Holland & Hart's professional development efforts are no less comprehensive than its recruitment strategies. Dixon monitors the assignment of attorneys of color to supervisors who have a vested interest in the success of the firm's diversity. "I also do spot checks where I speak with the associates throughout our regional offices," says Dixon. "I always include all associates of color, and check to see how they're doing, if they need anything, and if they are getting exposure in their area of expertise."
Dixon's tireless efforts have worked almost too well. "We're now a prime candidate for 'cherry-picking,'" laughs Dixon. "Other firms wait until after we train associates, then offer them more money and steal or 'cherry-pick' them!"
By the time this article is published, Dixon will have been married. Her wedding took place on June 7th, and she is planning a move to Houston, Texas with her husband, Nick Clayton. Although she has not accepted a position yet, Dixon expects that she will continue her work in the area of law firm diversity. Her successor at Holland & Hart has not yet been named. Holland & Hart has retained a consultant to assist with a reorganization of its recruitment and professional development services in order to further strengthen the recruiting and retention of all attorneys, including diverse attorneys.
Kirkpatrick & Lockhart LLP
"There are [diversity] issues that our management isn't always aware of—no matter how vigilant we are. When you are a leader, that's heartbreaking, because it implies that you aren't sufficiently sensitive to understand it," says Management Committee Chairman Peter Kalis of the firm's decision to appoint its first full-time diversity officer. "I feel that I could stay in the position I am in now for many years and never be as smart as I was when I hired Carl Cooper."
Carl Cooper joined Kirkpatrick & Lockhart as its chief diversity officer in January 2003, participating on the management committee level and reporting directly to the firm's chairman.
In 1998, the firm had developed a diversity committee to further its diversity efforts. Paul Sweeney, an African- American, is the managing partner of the firm's L.A. office and serves as the committee's chair. The group focused on such issues as recruitment, retention, and firm-wide visibility and involvement in programs.
Over a four-year period, it made several strides—the minority attorney population grew from 25 to 69, and women attorneys grew from 140 to 243. Minority partners also rose from 0 to 5, and the firm currently has 30 female partners.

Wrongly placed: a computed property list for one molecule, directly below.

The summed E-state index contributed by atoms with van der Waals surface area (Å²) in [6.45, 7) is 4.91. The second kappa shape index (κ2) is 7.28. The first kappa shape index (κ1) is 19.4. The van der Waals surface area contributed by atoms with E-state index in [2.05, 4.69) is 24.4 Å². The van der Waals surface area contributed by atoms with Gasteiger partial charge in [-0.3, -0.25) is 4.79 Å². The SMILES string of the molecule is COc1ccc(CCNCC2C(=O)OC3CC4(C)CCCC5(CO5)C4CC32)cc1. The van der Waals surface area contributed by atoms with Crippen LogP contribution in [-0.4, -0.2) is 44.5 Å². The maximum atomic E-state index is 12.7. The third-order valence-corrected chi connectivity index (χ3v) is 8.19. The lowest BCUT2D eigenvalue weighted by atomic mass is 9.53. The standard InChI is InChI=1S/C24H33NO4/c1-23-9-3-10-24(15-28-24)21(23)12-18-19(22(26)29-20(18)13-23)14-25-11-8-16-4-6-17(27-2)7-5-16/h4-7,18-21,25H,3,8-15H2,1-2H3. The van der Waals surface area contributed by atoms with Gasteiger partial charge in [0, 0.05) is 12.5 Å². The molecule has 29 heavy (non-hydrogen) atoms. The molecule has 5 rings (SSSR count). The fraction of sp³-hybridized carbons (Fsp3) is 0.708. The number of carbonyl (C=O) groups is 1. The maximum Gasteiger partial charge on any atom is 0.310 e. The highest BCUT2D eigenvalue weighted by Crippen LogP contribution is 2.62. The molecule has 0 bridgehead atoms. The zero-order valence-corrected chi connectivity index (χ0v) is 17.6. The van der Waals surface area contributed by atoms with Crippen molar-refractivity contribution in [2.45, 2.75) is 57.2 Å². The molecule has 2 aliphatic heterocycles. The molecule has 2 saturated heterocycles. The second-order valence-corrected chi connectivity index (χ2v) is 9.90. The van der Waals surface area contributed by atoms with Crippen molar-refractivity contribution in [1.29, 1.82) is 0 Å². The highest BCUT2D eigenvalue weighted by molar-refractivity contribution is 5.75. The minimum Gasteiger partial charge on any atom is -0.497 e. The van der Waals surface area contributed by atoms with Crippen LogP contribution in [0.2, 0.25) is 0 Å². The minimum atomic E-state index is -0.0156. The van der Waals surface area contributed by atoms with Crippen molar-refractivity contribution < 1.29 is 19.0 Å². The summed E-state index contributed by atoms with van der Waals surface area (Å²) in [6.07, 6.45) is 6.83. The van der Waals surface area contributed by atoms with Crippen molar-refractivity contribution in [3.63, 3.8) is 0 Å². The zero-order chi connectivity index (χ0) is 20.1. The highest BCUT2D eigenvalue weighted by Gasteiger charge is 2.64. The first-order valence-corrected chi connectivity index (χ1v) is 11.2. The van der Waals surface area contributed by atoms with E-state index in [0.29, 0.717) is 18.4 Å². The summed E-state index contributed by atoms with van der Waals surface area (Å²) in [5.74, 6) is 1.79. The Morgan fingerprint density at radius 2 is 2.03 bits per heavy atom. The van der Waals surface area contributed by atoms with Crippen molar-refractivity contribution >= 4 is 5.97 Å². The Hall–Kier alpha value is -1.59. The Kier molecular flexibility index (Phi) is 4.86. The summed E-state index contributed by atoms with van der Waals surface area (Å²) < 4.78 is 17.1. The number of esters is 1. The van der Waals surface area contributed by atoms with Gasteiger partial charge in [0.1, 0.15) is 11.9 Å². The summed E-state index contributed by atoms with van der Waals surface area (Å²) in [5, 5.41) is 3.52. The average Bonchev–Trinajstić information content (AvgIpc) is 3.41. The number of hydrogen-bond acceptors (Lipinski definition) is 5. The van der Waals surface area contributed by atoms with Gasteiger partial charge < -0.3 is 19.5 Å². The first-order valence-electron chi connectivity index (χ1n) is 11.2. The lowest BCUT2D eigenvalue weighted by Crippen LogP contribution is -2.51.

Yet, despite the dedication of Sweeney and the partnership, the work begged a full-time, trained diversity officer. In stepped Carl Cooper, an ex-law professor and Chair of the Opportunities for Minorities in the Legal Profession Committee of the Allegheny County Bar Association.
In just four months, Cooper laid down plans that will affect both the firm and every individual. After visiting each office to determine its status as it pertains to diversity goals, he discovered that the mentoring program is less than adequate for minority associates. "The program needs mentors who have a personal stake in the achievements of the associates," says Cooper, "mentors who will ensure that minority associates are given increasingly complex tasks, rather than grunt work, so that they can rise through the ranks." Subsequently, Cooper approached his former students, who are now partners at Kirkpatrick & Lockhart, and asked them to be mentors to the minority attorneys. As he expected, almost all of them enthusiastically agreed.
Cooper also expanded recruiting efforts. For example, in addition to using the firm's traditional processes, he spoke with faculty from Harvard to Howard Schools of Law to ascertain likely minority candidates for the firm's summer associates program and internship positions.
In the area of client development, Cooper has begun implementing ideas on how to help minority lawyers forge relationships with clients. "We need to support and enable them to build a book of business," he explains.
Cooper also aims to address what he tags as 'pink ghetto-ization'—where women attorneys who take advantage of flex-time opportunities are robbed of partnership status and shuttled into indeterminate 'of-counsel' slots. "Women attorneys often work as many hours as men, even when telecommuting or working non-traditional schedules," says Cooper. "But because it's called 'part-time,' firms create a lower status for them."